Finding a job

Finding a job

How do MSc graduates search for the perfect job?

RSM students are independently proactive in finding jobs; 70% of respondents in our survey ‘agreed’ that they had used their own networks to find a job. Using their own network is more important for Dutch students (75%) than for non-EEA students (50%) or EEA students (59%). 

51% of all respondents indicated that they used contacts made during their internships to find a job, and 50% had contacted former employers. Internships and former employment could be regarded as a network, which leaves no doubt that networking is very important in finding a job. Female graduates (64%) agreed more strongly than male graduates (45%) that completing an internship helped them get a job.

More than 40% of respondents said they had applied directly to companies that appealed to them, but only around 24% said a job search website had helped them to find work.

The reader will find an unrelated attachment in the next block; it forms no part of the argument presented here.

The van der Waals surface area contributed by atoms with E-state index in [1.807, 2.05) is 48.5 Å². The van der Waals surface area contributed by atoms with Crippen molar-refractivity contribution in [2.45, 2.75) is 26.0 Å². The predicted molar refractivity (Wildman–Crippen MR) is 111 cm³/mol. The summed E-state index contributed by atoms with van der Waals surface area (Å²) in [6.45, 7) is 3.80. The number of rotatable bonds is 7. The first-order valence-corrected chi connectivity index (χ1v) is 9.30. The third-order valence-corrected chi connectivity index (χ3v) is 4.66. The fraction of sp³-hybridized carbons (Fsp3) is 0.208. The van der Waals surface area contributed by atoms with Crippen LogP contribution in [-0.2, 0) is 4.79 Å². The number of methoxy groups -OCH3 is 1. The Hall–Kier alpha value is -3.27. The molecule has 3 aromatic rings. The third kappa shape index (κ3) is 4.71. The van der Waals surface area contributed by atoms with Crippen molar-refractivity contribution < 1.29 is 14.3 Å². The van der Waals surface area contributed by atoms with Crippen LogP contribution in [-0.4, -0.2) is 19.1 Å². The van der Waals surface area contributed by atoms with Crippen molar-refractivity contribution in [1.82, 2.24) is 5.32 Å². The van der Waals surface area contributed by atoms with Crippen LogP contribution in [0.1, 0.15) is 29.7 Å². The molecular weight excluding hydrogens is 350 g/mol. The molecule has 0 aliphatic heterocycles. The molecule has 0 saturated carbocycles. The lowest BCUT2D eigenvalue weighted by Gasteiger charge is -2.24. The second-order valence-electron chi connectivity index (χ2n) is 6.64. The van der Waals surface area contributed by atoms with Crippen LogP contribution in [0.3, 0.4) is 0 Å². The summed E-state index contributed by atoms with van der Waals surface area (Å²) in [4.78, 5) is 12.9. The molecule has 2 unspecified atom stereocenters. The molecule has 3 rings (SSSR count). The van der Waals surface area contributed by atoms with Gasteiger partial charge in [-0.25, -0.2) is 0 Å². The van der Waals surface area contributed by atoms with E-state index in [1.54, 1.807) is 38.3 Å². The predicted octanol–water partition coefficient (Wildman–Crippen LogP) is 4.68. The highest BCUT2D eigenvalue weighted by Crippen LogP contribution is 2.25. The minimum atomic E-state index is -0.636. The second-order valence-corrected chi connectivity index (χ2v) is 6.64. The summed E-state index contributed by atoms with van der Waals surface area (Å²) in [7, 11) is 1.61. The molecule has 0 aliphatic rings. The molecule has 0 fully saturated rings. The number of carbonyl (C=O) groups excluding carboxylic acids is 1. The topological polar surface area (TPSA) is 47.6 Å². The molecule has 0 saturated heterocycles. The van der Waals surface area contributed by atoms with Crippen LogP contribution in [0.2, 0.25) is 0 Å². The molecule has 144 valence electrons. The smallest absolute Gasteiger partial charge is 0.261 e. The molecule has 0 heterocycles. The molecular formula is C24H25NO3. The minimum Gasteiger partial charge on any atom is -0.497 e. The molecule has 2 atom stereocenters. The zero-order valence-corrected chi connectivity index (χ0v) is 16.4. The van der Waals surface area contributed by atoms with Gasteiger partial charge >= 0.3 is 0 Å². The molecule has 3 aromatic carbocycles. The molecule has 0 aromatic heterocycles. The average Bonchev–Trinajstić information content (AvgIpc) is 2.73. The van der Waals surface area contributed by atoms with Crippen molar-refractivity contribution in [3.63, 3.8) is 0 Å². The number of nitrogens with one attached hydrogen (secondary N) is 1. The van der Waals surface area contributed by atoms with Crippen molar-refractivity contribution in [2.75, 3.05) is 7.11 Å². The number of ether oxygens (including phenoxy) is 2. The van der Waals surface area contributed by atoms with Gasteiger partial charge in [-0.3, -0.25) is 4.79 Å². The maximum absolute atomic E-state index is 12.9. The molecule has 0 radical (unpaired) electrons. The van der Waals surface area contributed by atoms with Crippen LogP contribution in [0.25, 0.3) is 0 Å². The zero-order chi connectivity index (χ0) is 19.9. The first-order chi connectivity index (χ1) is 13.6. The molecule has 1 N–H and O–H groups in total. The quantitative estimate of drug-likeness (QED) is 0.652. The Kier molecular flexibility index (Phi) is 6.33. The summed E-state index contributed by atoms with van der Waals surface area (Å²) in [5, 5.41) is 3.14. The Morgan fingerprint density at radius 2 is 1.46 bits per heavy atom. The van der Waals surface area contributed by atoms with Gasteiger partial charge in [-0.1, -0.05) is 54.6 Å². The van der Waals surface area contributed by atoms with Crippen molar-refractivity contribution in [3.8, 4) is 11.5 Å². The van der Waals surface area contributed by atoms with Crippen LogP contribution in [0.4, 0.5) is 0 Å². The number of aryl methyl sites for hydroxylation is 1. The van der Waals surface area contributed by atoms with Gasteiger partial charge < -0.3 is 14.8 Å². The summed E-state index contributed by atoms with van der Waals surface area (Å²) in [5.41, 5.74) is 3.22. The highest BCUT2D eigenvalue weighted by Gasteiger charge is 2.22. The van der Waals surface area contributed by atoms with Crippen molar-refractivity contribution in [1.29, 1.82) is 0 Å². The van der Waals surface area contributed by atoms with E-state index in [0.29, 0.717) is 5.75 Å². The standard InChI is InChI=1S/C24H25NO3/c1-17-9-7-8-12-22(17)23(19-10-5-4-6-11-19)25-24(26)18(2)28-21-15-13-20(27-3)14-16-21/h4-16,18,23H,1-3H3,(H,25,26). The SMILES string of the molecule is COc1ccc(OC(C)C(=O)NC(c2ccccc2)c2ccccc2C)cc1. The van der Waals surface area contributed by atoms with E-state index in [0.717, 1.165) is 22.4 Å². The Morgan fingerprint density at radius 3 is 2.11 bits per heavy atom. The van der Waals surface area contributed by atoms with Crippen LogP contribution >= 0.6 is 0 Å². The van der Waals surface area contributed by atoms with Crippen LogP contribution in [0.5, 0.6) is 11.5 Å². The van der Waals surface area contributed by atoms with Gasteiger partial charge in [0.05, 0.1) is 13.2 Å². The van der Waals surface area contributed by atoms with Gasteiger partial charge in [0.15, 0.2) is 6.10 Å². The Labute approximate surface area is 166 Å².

Giving students the opportunity to meet and interact with company recruiters on campus gets firm approval from approximately of 26% of our respondents, whether this was through a company presentation (30%), STAR Management Week (16%) or the Erasmus Recruitment Days (34%) – a series of ‘job fair’ events involving company presentations, workshops and interviews, and organised by study organisations. 

Main ways of finding a job

The services and website provided by RSM via its Career Services department are viewed by 22% of respondents as a way to find a job. These services are used by more non-EEA students (33%) than Dutch students (17%) or EEA students (19%). 


Answer of the respondent was either agree or strongly agree